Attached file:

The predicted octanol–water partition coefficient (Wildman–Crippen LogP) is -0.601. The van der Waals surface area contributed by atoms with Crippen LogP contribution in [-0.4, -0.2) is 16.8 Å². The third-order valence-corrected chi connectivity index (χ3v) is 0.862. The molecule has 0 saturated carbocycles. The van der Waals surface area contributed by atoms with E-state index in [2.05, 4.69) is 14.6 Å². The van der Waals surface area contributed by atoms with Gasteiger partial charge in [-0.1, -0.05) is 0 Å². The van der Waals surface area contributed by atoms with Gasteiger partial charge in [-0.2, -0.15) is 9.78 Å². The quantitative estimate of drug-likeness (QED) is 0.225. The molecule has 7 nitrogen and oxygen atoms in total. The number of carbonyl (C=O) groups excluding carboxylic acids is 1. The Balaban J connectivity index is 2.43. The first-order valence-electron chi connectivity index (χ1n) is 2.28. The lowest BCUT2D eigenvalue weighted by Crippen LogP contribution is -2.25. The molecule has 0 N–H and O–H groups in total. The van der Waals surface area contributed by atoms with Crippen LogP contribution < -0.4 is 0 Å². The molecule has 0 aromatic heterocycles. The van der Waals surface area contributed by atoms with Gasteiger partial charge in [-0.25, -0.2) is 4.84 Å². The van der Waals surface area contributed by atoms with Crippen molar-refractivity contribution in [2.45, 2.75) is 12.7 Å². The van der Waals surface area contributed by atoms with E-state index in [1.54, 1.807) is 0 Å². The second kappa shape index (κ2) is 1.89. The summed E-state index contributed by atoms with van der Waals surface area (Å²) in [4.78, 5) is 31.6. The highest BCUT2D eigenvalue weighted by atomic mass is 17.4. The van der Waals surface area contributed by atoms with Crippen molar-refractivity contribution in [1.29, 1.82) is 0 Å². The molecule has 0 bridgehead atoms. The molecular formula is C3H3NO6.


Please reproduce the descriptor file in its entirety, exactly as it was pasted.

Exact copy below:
The predicted octanol–water partition coefficient (Wildman–Crippen LogP) is -0.601. The van der Waals surface area contributed by atoms with Crippen LogP contribution in [-0.4, -0.2) is 16.8 Å². The third-order valence-corrected chi connectivity index (χ3v) is 0.862. The molecule has 0 saturated carbocycles. The van der Waals surface area contributed by atoms with E-state index in [2.05, 4.69) is 14.6 Å². The van der Waals surface area contributed by atoms with Gasteiger partial charge in [-0.1, -0.05) is 0 Å². The van der Waals surface area contributed by atoms with Gasteiger partial charge in [-0.2, -0.15) is 9.78 Å². The quantitative estimate of drug-likeness (QED) is 0.225. The molecule has 7 nitrogen and oxygen atoms in total. The number of carbonyl (C=O) groups excluding carboxylic acids is 1. The Balaban J connectivity index is 2.43. The first-order valence-electron chi connectivity index (χ1n) is 2.28. The lowest BCUT2D eigenvalue weighted by Crippen LogP contribution is -2.25. The molecule has 0 N–H and O–H groups in total. The van der Waals surface area contributed by atoms with Crippen LogP contribution < -0.4 is 0 Å². The molecule has 0 aromatic heterocycles. The van der Waals surface area contributed by atoms with Gasteiger partial charge in [-0.25, -0.2) is 4.84 Å². The van der Waals surface area contributed by atoms with Crippen molar-refractivity contribution in [2.45, 2.75) is 12.7 Å². The van der Waals surface area contributed by atoms with E-state index in [1.54, 1.807) is 0 Å². The second kappa shape index (κ2) is 1.89. The summed E-state index contributed by atoms with van der Waals surface area (Å²) in [4.78, 5) is 31.6. The highest BCUT2D eigenvalue weighted by atomic mass is 17.4. The van der Waals surface area contributed by atoms with Crippen molar-refractivity contribution in [1.29, 1.82) is 0 Å². The molecule has 0 bridgehead atoms. The molecular formula is C3H3NO6.